What is the meaning of As-built in construction?
In the context of construction, the term "As-built" refers to the true representation of a building or structure, either while it's being built or after it has been constructed. The purpose is to create documentation that shows the actual physical conditions and dimensions of all relevant elements in a worksite as they exist in reality, rather than the theoretical design or planned specifications.
For refurbishing an existing property, As-built documentation helps create project plans that take the existing reality into account. In a new-build construction, it helps project managers track what’s being built at the site, monitor work progress and quality, update BIM models with any onsite changes, and resolve engineering challenges faster. Read here how to digitise and leverage BIM models in refurbishment projects.
As-built surveys help document the onsite conditions as they truly are in reality. This allows to rectify discrepancies in previous documentation, or to detect deviations from work specifications.
To have complete and useful As-built documentation, it's important to consider the following:
- Object Locations: Is everything installed in its correct place? Note down all changes to the location of elements like doors, wall openings, window casings, plumbing, millwork, and any other essential features.
- Object Dimensions: Do the onsite objects occupy the same volume, or floor footprint, as they should? Even if something is installed in its correct place, this can still be trouble if the installed object has a different dimension than documented. Write down all modifications to the dimensions of the elements installed at the site.
- Layout of Installations: This is a mix of the two considerations above. Some installations, like an HVAC or MEP system, are comprised of multiple individual components. Consider the overall installation of the system as a whole and how it deviates from the existing documentation. Note down the components that deviate.
- Placement of Fabrications: Similar to seeing an onsite object installed in a different location, you should also note down specific fabrications such as power outlets, lighting fixtures, staircase railings, or partition walls.
- Materials Used: Do the materials used in all onsite installations match those registered in the available documentation? Note down any relevant deviations.
What is an As-built survey?
An As-built survey involves measuring and documenting the precise conditions of a construction site or property. As-built surveys can be as straightforward as documenting the site conditions using photographs and manual measurements. You can rely on available floor plans and schematics and make notes on any deviations you find at the site. This traditional approach often involves using a red marker on a paper print-out of the schematics, earning their common name of Red-Line Drawings. These drawings can then be accepted as "As-built" documentation or used as a reference to update other documents.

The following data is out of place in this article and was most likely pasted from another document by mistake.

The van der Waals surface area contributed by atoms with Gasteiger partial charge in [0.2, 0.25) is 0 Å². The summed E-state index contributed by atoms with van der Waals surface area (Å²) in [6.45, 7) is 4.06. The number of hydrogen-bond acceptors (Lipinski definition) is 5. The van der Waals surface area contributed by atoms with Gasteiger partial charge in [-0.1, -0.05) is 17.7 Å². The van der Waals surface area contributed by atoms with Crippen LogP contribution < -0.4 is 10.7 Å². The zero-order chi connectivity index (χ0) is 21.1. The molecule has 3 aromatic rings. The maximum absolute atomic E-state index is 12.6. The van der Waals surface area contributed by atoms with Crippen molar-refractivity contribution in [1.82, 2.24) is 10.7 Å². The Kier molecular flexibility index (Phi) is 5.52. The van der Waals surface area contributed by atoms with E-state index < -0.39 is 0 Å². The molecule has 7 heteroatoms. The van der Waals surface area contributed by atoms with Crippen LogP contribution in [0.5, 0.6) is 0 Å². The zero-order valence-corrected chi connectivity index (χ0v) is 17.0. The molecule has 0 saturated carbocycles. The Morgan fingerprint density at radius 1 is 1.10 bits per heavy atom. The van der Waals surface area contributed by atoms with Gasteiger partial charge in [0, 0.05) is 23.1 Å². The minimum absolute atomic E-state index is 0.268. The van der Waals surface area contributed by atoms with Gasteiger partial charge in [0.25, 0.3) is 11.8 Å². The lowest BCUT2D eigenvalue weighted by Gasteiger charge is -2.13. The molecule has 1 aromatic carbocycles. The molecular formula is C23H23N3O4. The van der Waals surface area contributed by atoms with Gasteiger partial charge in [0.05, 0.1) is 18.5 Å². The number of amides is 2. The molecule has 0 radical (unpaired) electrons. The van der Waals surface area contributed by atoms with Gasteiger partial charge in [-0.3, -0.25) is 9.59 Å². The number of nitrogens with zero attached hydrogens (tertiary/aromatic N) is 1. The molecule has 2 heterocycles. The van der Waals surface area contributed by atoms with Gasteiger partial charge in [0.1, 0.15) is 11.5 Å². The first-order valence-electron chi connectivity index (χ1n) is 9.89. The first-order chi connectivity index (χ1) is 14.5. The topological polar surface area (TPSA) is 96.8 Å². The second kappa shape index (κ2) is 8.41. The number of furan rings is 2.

As you can imagine, relying solely on the traditional Red-Lining approach can be a time-consuming and inefficient process, especially when dealing with larger construction sites where data precision and speed are vital. For these, it is far more advantageous to utilise specialised surveying equipment such as 3D Laser Scanners for conducting As-built surveys. These cutting-edge devices have the ability to capture millions of measurements within minutes, boasting millimetre-precision. As a result, they effortlessly create a digital replica of the jobsite that is remarkably true-to-life. Read more here about the use of 3D Laser Scanning in construction.
As-built documentation is not as efficient or accurate when done manually compared to an As-Built survey with a 3D laser scanner, which captures both images and millions of measurements in seconds, with millimetre precision.
Why are As-built surveys important in construction?
As-built surveys demonstrate the facts about the actual onsite conditions.
This allows not only accounting for what has been built but also if all installations meet the planned specifications. As-built documentation serves multiple purposes in construction, including record keeping, quality control, verification and compliance, and facility management. It provides a valuable historical record, ensures work aligns with plans, demonstrates compliance, and aids in facility maintenance.
Managing a construction project without an efficient method of
If the documentation shows one thing, but the onsite reality is different, project teams will suffer from hidden surprises and be forced to improvise on the spot – leading to even more changes from the available documentation. This is leading modern project managers to look for better solutions than traditional manual approaches, to routinely capture accurate and detailed information about the onsite status. In some cases, the lack of this information can lead to disaster.
Without the ability to closely track the true onsite status using As-built software, construction managers are blind to upcoming collisions and costly surprises that plague every project.
What is the difference between As-planned and As-built?
As the name suggests, As-planned refers to the documentation of what has been planned in a construction project. Conversely, As-built refers to what has actually been built in reality. The difference between the two gives rise to the so-called “As-planned vs As-built” methodology of tracking progress in construction projects. Comparing what was planned to what has been built allows us to identify “float” between work packages (such as a certain planned activity being completed earlier than expected, allowing subsequent teams to start earlier), or detect delays that might endanger upcoming work sequences.
Moreover, mismatches between the plans and the onsite reality can highlight errors or out-of-tolerance installations that, if caught early, can prevent costly rework delays and disputes that negatively impact the entire project. Therefore, having an effective and reliable method for routinely capturing As-Built information during the construction phase presents an enormous value for project management and quality assurance.
Are As-built drawings accurate?